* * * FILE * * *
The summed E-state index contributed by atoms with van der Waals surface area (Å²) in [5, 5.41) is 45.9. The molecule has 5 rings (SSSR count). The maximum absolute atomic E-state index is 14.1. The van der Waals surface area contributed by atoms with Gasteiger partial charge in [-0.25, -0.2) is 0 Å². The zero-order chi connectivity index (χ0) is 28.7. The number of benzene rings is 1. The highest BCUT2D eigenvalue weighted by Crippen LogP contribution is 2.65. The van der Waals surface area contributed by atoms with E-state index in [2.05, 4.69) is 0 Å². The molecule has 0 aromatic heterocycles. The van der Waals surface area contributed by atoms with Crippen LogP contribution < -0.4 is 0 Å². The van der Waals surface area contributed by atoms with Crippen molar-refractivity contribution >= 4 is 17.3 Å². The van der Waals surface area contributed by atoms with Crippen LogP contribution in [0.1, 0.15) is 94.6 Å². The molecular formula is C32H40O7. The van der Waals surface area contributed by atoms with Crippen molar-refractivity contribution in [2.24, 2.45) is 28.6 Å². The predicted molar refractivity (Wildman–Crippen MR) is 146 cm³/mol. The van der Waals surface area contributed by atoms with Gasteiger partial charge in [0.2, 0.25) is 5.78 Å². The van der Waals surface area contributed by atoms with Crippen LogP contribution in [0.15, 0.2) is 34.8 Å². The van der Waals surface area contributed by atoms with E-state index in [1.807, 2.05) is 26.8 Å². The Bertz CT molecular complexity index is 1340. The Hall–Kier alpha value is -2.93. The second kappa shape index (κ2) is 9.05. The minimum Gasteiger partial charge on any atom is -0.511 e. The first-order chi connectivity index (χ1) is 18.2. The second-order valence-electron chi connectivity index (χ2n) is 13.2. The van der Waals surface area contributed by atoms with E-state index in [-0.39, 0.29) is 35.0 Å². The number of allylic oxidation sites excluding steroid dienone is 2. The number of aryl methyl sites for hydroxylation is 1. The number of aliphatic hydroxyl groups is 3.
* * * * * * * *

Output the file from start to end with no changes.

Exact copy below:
The summed E-state index contributed by atoms with van der Waals surface area (Å²) in [5, 5.41) is 45.9. The molecule has 5 rings (SSSR count). The maximum absolute atomic E-state index is 14.1. The van der Waals surface area contributed by atoms with Gasteiger partial charge in [-0.25, -0.2) is 0 Å². The zero-order chi connectivity index (χ0) is 28.7. The number of benzene rings is 1. The highest BCUT2D eigenvalue weighted by Crippen LogP contribution is 2.65. The van der Waals surface area contributed by atoms with E-state index in [2.05, 4.69) is 0 Å². The molecule has 0 aromatic heterocycles. The van der Waals surface area contributed by atoms with Crippen LogP contribution < -0.4 is 0 Å². The van der Waals surface area contributed by atoms with Crippen molar-refractivity contribution >= 4 is 17.3 Å². The van der Waals surface area contributed by atoms with Crippen LogP contribution in [0.1, 0.15) is 94.6 Å². The molecular formula is C32H40O7. The van der Waals surface area contributed by atoms with Crippen molar-refractivity contribution in [2.24, 2.45) is 28.6 Å². The predicted molar refractivity (Wildman–Crippen MR) is 146 cm³/mol. The van der Waals surface area contributed by atoms with Gasteiger partial charge in [0.2, 0.25) is 5.78 Å². The van der Waals surface area contributed by atoms with Crippen LogP contribution in [0.15, 0.2) is 34.8 Å². The van der Waals surface area contributed by atoms with E-state index in [1.807, 2.05) is 26.8 Å². The Bertz CT molecular complexity index is 1340. The Hall–Kier alpha value is -2.93. The second kappa shape index (κ2) is 9.05. The minimum Gasteiger partial charge on any atom is -0.511 e. The first-order chi connectivity index (χ1) is 18.2. The second-order valence-electron chi connectivity index (χ2n) is 13.2. The van der Waals surface area contributed by atoms with E-state index in [-0.39, 0.29) is 35.0 Å². The number of allylic oxidation sites excluding steroid dienone is 2. The number of aryl methyl sites for hydroxylation is 1. The number of aliphatic hydroxyl groups is 3.